To the Charlottesville Daily Progress
“Headed to another Persian Gulf War” is a helpful column in that it seeks to avoid a war on Iran, but unhelpful in that it makes that war just a little bit more likely.
Don Nuechterlein claims to know the motivations of our two presidents Bush in launching a pair of wars on Iraq. But he makes no mention of oil, of bases, of profits, or of global politics. The babies-taken-from-incubators fraud is forgotten along with the WMD lies. In fact, the WMD lies of 2002-2003 are given new support — albeit baseless and undocumented — in Nuechterlein’s claim that the war was intended “to overthrow Saddam Hussein’s regime and prevent it from acquiring nuclear weapons.” It had of course been totally and entirely prevented from any such thing, prior to and without the war. Overthrowing a foreign government is not a legal basis for a war. Limiting weapons production, even when not a fantasy cooked up in Washington, is not a legal basis for war. In fact, there is no legal basis for war, which is banned by the Kellogg-Briand Pact and the U.N. Charter, and banned to presidents acting without the Congress by the U.S. Constitution.
By the next paragraph Neuchterlein is referring to Iran’s “nuclear arms program,” something the existence of which is supported by zero evidence, something the U.S. Secretary of “Defense” says does not exist. Neuchterlein doesn’t argue that it exists. That would make him seem like a pro-war propagandist. He just assumes baselessly that it exists in order to proceed from there to an argument for being very reluctant and oh-so serious about going into another spree of pointless mass murder.
In the next paragraph we hear that Iran is refusing to negotiate. Iran has tried repeatedly to negotiate the end of its nuclear energy program or the exportation of its uranium for refinement outside of the country. It is difficult for Iran to negotiate when the U.S. State Department doesn’t speak to it. Neuchterlein, to be sure, is opposed to acting rashly on the basis of Iran’s supposed refusal to negotiate. Nonetheless he is in favor of pretending it exists.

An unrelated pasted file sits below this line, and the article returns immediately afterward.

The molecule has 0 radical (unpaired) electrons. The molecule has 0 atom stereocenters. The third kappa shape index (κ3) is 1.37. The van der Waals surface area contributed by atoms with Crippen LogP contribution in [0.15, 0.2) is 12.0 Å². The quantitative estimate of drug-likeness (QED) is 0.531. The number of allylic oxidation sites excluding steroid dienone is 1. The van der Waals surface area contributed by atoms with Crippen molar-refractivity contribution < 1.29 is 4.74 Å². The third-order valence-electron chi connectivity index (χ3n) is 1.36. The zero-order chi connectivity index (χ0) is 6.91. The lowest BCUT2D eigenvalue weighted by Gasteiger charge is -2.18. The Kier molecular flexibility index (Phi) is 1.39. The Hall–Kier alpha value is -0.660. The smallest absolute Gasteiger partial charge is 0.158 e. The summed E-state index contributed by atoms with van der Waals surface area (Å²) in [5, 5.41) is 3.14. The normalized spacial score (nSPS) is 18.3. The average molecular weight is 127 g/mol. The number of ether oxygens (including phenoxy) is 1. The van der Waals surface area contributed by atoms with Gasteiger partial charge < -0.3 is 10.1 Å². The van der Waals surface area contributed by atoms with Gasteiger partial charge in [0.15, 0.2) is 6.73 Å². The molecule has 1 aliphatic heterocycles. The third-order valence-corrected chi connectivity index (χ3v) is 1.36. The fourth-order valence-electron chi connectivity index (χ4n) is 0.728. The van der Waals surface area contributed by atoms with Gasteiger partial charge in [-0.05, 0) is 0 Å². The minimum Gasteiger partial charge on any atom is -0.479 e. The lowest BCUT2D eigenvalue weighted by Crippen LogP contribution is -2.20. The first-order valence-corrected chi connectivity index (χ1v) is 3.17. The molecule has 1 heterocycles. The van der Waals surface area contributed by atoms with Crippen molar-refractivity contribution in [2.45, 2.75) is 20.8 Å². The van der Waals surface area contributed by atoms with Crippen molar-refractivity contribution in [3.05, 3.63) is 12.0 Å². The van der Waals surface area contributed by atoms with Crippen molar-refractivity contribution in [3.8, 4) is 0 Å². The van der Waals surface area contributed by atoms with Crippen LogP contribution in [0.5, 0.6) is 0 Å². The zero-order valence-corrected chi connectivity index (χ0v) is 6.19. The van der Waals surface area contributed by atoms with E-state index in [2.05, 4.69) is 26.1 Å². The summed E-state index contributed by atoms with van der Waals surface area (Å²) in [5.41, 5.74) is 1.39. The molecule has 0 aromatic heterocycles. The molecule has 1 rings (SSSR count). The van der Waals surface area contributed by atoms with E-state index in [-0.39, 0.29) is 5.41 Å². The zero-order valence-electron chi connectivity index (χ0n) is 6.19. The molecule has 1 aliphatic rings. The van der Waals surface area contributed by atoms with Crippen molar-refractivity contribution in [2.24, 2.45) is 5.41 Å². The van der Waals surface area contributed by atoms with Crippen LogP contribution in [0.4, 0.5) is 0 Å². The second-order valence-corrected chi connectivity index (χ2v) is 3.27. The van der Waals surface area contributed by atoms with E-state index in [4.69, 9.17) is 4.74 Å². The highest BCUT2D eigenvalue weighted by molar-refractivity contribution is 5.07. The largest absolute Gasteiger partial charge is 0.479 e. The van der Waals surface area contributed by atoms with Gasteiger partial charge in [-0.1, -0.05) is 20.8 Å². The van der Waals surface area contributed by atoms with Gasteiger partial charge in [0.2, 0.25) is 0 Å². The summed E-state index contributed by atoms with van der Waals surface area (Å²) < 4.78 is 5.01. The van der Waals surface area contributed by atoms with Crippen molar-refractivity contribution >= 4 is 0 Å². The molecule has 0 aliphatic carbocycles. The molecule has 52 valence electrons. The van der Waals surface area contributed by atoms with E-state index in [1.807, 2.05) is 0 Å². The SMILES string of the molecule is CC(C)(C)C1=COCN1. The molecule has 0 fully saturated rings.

We then learn that “All Arab countries, especially in the Persian Gulf region, live in fear of Iran’s hegemonic ambitions.” What world does that claim come out of? Can Neuchterlein name one Arab Gulf country with an Iranian military presence? Can he name one without a U.S. military presence? Two paragraphs later he’s admitting that Syria (not a Gulf state) is aligned with Iran.
Neuchterlein frames the choices as including sanctions or war. But sanctions, for which Nuechterlein offers no evidence (and I know of no evidence) that they are having a serious negative impact on the Iranian government, are a step toward war, not away from it. They strengthen nationalism, not democracy. They punish ordinary people (and by punish I mean kill), not presidents.
Neuchterlein then describes Obama as a fellow reluctant warrior who might be forced into a war against his deep desire, despite the fact that Obama has been pushing very similar propaganda to Neuchterlein. Neuchterlein labels Newt Gingrich “pro-Israel,” even though a majority of Israelies are against attacking Iran and Gingrich is for it. Neuchterlein pretends that Obama has no influence over Israel, even though the United States gives Israel billions of dollars worth of weapons, vetoes every measure of accountability for Israeli crimes at the United Nations, and works closely with the Israeli military and Mossad.
NBC this week reported that Israel is funding and training the Iranian group MEK to engage in terrorism in Iran. The MEK is a group the U.S. government has designated terrorist, but which a gaggle of big whigs like Howard Dean and Rudi Giuliani illegally work for, and which the U.S. government, like Israel, has been funding, according to Seymour Hersh. But the onus is on Iran to start “negotiating.”
How about this negotiation: all paries stop threatening war, and all parties comply with the Nuclear Non-Proliferation Treaty. You see the trouble? Iran has already met both of those demands and always had, whereas Israel and the United States have not and have no intention of doing so.
After his onslaught of lies, Neuchterlein proposes that we avoid war if possible. If possible? It is ALWAYS possible to avoid war. But there is no easier way to get into a war than by establishing that it might be “impossible” to avoid, thus removing all moral and legal responsibility.
Please check facts even in the “Commentary.”